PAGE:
Friday, November 11, 2011

Deliberately Indifferent Training and Brady Violations

John Thompson spent 18 years in prison following convictions for attempted armed robbery and murder. A month before his scheduled execution, an investigator hired by Thompson’s lawyers made a discovered a lab report which exonerated Thompson of the attempted robbery charge.  The report contained results of a test conducted on blood left by the robber on the clothing of one of the victims. The robber had type B blood. Thompson’s is type O. The prosecutor in Thompson’s attempted robbery case deliberately withheld the test results from defense counsel despite Brady v. Maryland  in which the Supreme Court held that a prosecutor has a duty to disclose exculpatory evidence to the accused. At Thompson’s subsequent trial on the murder charge, he understandably declined to testify so that the attempted robbery conviction could not be used for impeachment purposes. In course both convictions were overturned. A second trial on the murder charge produced a defense verdict after 35 minutes of jury deliberation.

When Thompson sought compensation from the District Attorney’s office, his legal options were limited. The actual prosecutors who committed the Brady violations were immune from liability. Thompson could only successfully bring a §1983 action against Connick, the New Orleans District Attorney, in his official policymaker capacity, under a theory of municipal liability. Thompson could not sue Connick on the basis of respondeat superior, disallowed by Monell v. New York City Department of Social Services. A municipality is subject to liability under § 1983 only when the violation of the plaintiff's federally protected rights was caused by enforcement of a municipal policy, a custom or practice, or a decision of a final policymaker. 

Under City of Canton, deliberately indifferent training may also give rise to §1983 liability. §1983 municipal liability may be based upon deliberately indifferent training that was the moving force of the violation of the plaintiff's federally protected rights. To make out such a claim, the plaintiff must demonstrate specific training deficiencies, and either a pattern of constitutional violations of which policymaking officials are charged with knowledge, or a showing that training is obviously necessary to avoid constitutional violations. Thompson sued under the Canton supported theory that additional training of the District Attorney’s employees was obviously necessary to prevent Brady violations.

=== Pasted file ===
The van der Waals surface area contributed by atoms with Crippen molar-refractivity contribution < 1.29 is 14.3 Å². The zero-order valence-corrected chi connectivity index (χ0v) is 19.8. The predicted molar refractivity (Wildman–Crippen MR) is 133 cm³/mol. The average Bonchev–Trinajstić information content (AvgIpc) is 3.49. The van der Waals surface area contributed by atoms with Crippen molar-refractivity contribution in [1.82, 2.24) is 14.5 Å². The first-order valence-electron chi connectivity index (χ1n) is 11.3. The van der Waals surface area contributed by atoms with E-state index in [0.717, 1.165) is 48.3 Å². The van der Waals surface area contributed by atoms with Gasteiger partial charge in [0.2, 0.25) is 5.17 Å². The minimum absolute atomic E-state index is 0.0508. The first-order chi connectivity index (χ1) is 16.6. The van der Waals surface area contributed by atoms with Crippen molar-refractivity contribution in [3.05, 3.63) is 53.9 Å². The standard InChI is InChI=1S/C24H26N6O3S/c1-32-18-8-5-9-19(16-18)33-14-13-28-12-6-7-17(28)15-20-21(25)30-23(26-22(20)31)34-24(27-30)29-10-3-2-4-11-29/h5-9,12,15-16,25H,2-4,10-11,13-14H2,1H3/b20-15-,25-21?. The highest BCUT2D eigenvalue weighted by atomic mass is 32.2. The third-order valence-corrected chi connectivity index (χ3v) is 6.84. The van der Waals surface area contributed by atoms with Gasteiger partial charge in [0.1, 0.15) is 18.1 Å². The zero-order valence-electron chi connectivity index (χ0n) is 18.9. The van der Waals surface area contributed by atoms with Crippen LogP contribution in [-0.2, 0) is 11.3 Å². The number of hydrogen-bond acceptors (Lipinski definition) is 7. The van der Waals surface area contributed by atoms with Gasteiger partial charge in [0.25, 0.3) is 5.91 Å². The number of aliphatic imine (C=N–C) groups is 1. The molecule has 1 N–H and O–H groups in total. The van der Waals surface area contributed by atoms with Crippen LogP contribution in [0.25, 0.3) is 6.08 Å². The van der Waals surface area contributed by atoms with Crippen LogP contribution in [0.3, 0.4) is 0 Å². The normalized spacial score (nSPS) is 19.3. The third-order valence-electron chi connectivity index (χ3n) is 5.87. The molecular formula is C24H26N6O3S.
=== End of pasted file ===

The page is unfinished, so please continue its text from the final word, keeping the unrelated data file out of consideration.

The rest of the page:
The overwhelming evidence provided by Thompson was breathtaking. The jury found for him in less than thirty minutes to the tune of 14 million. The Fifth Circuit affirmed but the Supreme Court reversed. The Court did not take issue with the jury instructions or with the facts as presented. So what could possibly have been the problem? The majority opinion essentially claimed it is impossible for a jury to ever find deliberate indifference when it comes to prosecutors and Brady violations, regardless of the facts.  Prosecutors are already trained in the law.  Therefore, it can never be obvious to a policymaker (the DA) that additional training in the law is needed to prevent constitutional violations on the part of subordinates. As such, deliberate indifference can never be established.

The opinion ignores the evidence in the record, shows contempt for the concept of jury fact-finding, creates a new, categorical exemption from current law for prosecutors (without admitting it), and leaves a wrongly accused man who spent 14 years wasting away on death row with nothing. 

Will Ellis

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